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Plans for Cargo Service Turn Into Fly-by-Night Operation

Aviation: American's dream of starting an airline is skyjacked by a Ukrainian-Panamanian joint venture now under investigation.

February 20, 1996|CRAIG PYES and WILLIAM C. REMPEL | SPECIAL TO THE TIMES

PANAMA CITY — The Ukrainian-built Antonov cargo plane had arrived here only two days earlier when Ralph Van Sky, an American businessman who had brokered the deal in Kiev, was called to the Riande Continental Hotel to quell a disturbance. It was August 1992.

A crew of ex-Soviet military pilots who had come along to operate the plane--and two more on order like it--were drunk and brawling in the street. When Van Sky reached the scene, he said, he found the aviators raving about their flying prowess and hatching plans to make a lot of money hauling tons of cocaine from Colombia to Mexico aboard their AN-32B.

"They bragged how they could fly airplanes so low, so fast--and that they had equipment to evade radar," the American recalled. "They were talking crazy."

For Van Sky, the drunken scene marked the beginning of the end for his grand plan to build a giant air cargo complex using former Soviet planes to serve North and South America at an abandoned U.S. air base outside this city. That night, he would reflect later, his dream was hijacked.

The three planes were ultimately operated in a joint venture with Ukrainian investors and a company owned by Panamanian government officials responsible for regulating civil aviation here. That operation is now the subject of a Ukraine Security Service investigation into alleged drug smuggling and money laundering between Panama and Colombia involving Ukrainian flight crews.

U.S. authorities were also concerned about a pattern of cozy relations between Panamanian officials and known and suspected drug traffickers.

One operation they suspected was the Panamanian airline Aerovias Las Americas, which regularly flew AN-32Bs on night flights between Panama and Cali, Colombia. The flights often violated national aviation laws because the operators failed to file proper flight plans, according to U.S. officials and people close to the company.

And Van Sky said that some of the Ukrainian pilots who flew for Aerovias said they planned to fly drugs to Mexico's Yucatan Peninsula. The planes were later observed making practice night airdrops with flares to test the crew's ability to deliver narcotics without landing, a U.S. law enforcement official said.

The involvement of prominent Panamanian officials in the Antonov operations fits what a U.S. Defense Department official said was a continuing pattern of "collusion and corruption" in Panama's civil aviation administration that allowed money and drugs to flow freely through airports despite U.S. protests and warnings to the government of then-President Guillermo Endara during his 1989-94 term.

With these operations occurring barely three years after the U.S. military invasion to remove Gen. Manuel A. Noriega for his links to drug traffickers, the United States was reluctant to force the issue and risk embarrassing the Endara government, according to a number of U.S. officials who agreed to discuss Panama on condition that they would not be identified.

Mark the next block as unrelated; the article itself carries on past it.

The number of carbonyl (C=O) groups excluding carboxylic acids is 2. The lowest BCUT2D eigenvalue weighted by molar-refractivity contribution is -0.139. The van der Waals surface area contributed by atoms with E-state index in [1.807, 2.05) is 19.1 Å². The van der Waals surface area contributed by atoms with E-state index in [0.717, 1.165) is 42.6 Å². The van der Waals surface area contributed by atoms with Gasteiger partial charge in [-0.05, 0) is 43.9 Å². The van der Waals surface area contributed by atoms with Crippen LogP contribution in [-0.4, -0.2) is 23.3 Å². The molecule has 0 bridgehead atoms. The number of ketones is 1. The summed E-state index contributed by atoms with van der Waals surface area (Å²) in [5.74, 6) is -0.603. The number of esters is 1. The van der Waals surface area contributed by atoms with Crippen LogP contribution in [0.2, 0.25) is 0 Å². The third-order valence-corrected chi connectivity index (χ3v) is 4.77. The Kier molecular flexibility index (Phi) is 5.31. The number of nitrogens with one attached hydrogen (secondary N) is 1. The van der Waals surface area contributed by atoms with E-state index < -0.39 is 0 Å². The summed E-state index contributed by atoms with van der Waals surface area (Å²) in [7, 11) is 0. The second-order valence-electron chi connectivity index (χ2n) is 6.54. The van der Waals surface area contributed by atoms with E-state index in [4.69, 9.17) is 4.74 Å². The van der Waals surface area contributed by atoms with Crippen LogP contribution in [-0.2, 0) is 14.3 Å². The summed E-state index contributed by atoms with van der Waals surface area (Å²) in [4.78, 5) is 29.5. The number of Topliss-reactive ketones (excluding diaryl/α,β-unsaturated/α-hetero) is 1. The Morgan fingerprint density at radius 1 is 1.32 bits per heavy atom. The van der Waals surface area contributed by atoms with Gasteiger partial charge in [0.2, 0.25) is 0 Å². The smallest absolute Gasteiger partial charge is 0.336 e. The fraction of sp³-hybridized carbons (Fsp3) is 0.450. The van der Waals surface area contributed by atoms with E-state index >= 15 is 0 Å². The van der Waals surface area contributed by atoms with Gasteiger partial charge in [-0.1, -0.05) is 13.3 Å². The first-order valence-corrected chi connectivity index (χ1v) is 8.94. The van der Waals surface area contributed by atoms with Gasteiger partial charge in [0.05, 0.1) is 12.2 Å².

"We got Endara in and we didn't want to burn him," said one U.S. law enforcement source who monitored Panamanian drug smuggling operations.

Among the original shareholders of Aerovias Las Americas were Germinal "Cholin" Sarasqueta, then in charge of airport operations for the civil air authority, and Eliseo Alvarez, a powerful senator with legislative responsibility for aviation.

According to Panamanian records, civil air authority Director Zosimo Guardia immediately granted important international air routes to the fledgling company and allowed it to operate without paying rent on its airport facilities.

Victor Kudimenko, manager of the Ukrainian side of the venture, told The Times that Guardia was a secret shareholder in Aerovias and that the partners regularly conducted company business in Guardia's private offices, one at his law firm and another at the civil air authority building.

Guardia denied any interest in the air cargo company, but he acknowledged that one of his brothers had received consulting fees from Aerovias. "I don't remember making any special favors to these gentlemen," he said in a telephone interview. He said he tried to help the company, but only within the proper limits of his official powers.

Aides of current President Ernesto Perez Balladares told The Times that they are investigating allegations of corruption and the possible hidden ownership of Aerovias by former civil air authority officials.

Kudimenko said aid from officials of Panama was critical.

"Their assistance was, of course, very essential--to attain routes and all the proper permissions; that was their contribution to the [partnership]," the Ukrainian businessman said. "They did not invest cash. Zosimo [Guardia] did not put up a single nickel. He received his shares in exchange for his official contributions."

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